That positive energy [helped] to be able to survive that great, great loss and so yeah I concentrate sometimes on these things and I mean I love loud music when it’s just about rock n’ roll and a great riff, some rock lyrics, but yeah - some deep and meaningful lyrics on each album, that’s important too.


SHANE: Absolutely. If I’m in a bad mood, I’ll go listen to Slayer for a little while to get that aggression out safely, but…


DORO: Ya, ya...


SHANE: …But if I’m in a good mood, I wanna be listening to - you summed it up when you just said positive energy I think, and a lot of your albums really have positive energy.


DORO: Yeah, oh that’s good, that’s good, and as I must say, like you just said, you know, when sometimes you are in a bad mood, like when I listen to Slayer that’s like the best! Yeah, I think, yes sometimes it can be positive for you when you think about it or you talk about the devil and so on, but I think that is something that only metal heads understand. [laughs]


SHANE: [laughs] Yeah, I think so too!


DORO: But sometimes I think it’s very important to reach a soul. Like one time, it was at a concert and the stage was extremely low so the people could like come up and could talk and there was one guy and he looked like he had a really rough life and he said ‘Can I just talk to you?’ and I said ‘Yes, what is it?’ and it was between songs and I said ‘Oh please say it quick’…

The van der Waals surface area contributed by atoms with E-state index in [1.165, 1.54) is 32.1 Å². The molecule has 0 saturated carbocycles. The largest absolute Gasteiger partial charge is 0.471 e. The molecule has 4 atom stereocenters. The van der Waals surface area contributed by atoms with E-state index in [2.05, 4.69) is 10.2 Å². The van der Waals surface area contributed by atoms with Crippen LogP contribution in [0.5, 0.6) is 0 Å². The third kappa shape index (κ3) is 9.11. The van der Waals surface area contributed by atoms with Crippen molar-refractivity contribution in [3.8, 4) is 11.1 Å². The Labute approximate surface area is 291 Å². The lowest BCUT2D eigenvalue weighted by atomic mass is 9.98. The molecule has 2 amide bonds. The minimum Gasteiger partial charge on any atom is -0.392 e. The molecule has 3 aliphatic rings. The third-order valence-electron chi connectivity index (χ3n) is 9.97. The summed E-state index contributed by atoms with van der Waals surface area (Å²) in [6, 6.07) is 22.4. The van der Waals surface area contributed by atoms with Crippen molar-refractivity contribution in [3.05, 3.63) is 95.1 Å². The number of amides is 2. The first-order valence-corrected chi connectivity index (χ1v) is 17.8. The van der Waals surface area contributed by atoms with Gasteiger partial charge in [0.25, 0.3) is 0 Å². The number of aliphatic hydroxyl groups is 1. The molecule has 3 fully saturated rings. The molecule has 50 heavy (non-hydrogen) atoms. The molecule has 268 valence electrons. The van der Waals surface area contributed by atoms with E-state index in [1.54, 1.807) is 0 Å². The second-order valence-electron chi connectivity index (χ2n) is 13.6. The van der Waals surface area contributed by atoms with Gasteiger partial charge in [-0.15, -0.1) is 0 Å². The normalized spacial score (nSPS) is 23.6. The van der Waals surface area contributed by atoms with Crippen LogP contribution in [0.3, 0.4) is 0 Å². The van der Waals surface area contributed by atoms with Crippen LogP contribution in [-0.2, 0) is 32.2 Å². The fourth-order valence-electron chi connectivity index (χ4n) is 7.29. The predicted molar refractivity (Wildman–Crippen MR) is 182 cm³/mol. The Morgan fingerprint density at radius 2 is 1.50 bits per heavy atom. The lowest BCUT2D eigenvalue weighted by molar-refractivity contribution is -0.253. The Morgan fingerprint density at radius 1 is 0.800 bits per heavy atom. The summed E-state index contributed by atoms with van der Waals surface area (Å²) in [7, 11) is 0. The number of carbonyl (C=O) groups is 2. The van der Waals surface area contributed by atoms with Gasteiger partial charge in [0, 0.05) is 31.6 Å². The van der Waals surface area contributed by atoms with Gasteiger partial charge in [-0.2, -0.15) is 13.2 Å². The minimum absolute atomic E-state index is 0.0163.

He said ‘I just wanted to tell you that I just survived because of your music’ and I said ‘Really?’ and I said ‘In which way do you mean?’ and he said ‘I just got out of jail, I was twenty years in jail’ and I said ‘Really?’ and then I said ‘So what would you like to hear?’ You know, I didn’t ask what he did and that was probably not so cool, but you know, when people tell me things, like how they got good energy to survive certain things, and that’s a great feeling…